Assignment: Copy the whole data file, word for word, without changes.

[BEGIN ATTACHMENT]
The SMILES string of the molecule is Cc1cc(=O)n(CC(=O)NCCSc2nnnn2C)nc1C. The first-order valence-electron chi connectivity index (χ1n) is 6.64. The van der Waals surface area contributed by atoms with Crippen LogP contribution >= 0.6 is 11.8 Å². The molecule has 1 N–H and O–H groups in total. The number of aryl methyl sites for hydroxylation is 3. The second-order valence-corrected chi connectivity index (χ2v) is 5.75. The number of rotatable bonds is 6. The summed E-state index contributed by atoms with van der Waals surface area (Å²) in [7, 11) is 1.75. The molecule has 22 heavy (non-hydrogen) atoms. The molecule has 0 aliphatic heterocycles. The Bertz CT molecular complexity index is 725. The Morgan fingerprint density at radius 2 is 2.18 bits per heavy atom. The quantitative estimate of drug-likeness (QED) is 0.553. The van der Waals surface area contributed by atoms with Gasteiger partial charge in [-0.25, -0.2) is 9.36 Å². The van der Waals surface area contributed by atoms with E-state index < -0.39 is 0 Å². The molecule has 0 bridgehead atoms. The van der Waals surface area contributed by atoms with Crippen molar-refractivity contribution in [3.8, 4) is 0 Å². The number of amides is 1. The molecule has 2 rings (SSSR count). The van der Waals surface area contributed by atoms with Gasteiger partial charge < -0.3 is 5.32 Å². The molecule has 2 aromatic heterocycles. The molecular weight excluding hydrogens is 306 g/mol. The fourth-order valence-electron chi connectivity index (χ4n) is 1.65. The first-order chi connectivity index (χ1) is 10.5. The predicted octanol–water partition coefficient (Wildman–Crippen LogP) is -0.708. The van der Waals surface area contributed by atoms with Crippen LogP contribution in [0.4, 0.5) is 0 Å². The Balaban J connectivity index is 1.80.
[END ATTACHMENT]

The SMILES string of the molecule is Cc1cc(=O)n(CC(=O)NCCSc2nnnn2C)nc1C. The first-order valence-electron chi connectivity index (χ1n) is 6.64. The van der Waals surface area contributed by atoms with Crippen LogP contribution >= 0.6 is 11.8 Å². The molecule has 1 N–H and O–H groups in total. The number of aryl methyl sites for hydroxylation is 3. The second-order valence-corrected chi connectivity index (χ2v) is 5.75. The number of rotatable bonds is 6. The summed E-state index contributed by atoms with van der Waals surface area (Å²) in [7, 11) is 1.75. The molecule has 22 heavy (non-hydrogen) atoms. The molecule has 0 aliphatic heterocycles. The Bertz CT molecular complexity index is 725. The Morgan fingerprint density at radius 2 is 2.18 bits per heavy atom. The quantitative estimate of drug-likeness (QED) is 0.553. The van der Waals surface area contributed by atoms with Gasteiger partial charge in [-0.25, -0.2) is 9.36 Å². The van der Waals surface area contributed by atoms with E-state index < -0.39 is 0 Å². The molecule has 0 bridgehead atoms. The van der Waals surface area contributed by atoms with Crippen molar-refractivity contribution in [3.8, 4) is 0 Å². The number of amides is 1. The molecule has 2 rings (SSSR count). The van der Waals surface area contributed by atoms with Gasteiger partial charge < -0.3 is 5.32 Å². The molecule has 2 aromatic heterocycles. The molecular weight excluding hydrogens is 306 g/mol. The fourth-order valence-electron chi connectivity index (χ4n) is 1.65. The first-order chi connectivity index (χ1) is 10.5. The predicted octanol–water partition coefficient (Wildman–Crippen LogP) is -0.708. The van der Waals surface area contributed by atoms with Crippen LogP contribution in [0.4, 0.5) is 0 Å². The Balaban J connectivity index is 1.80.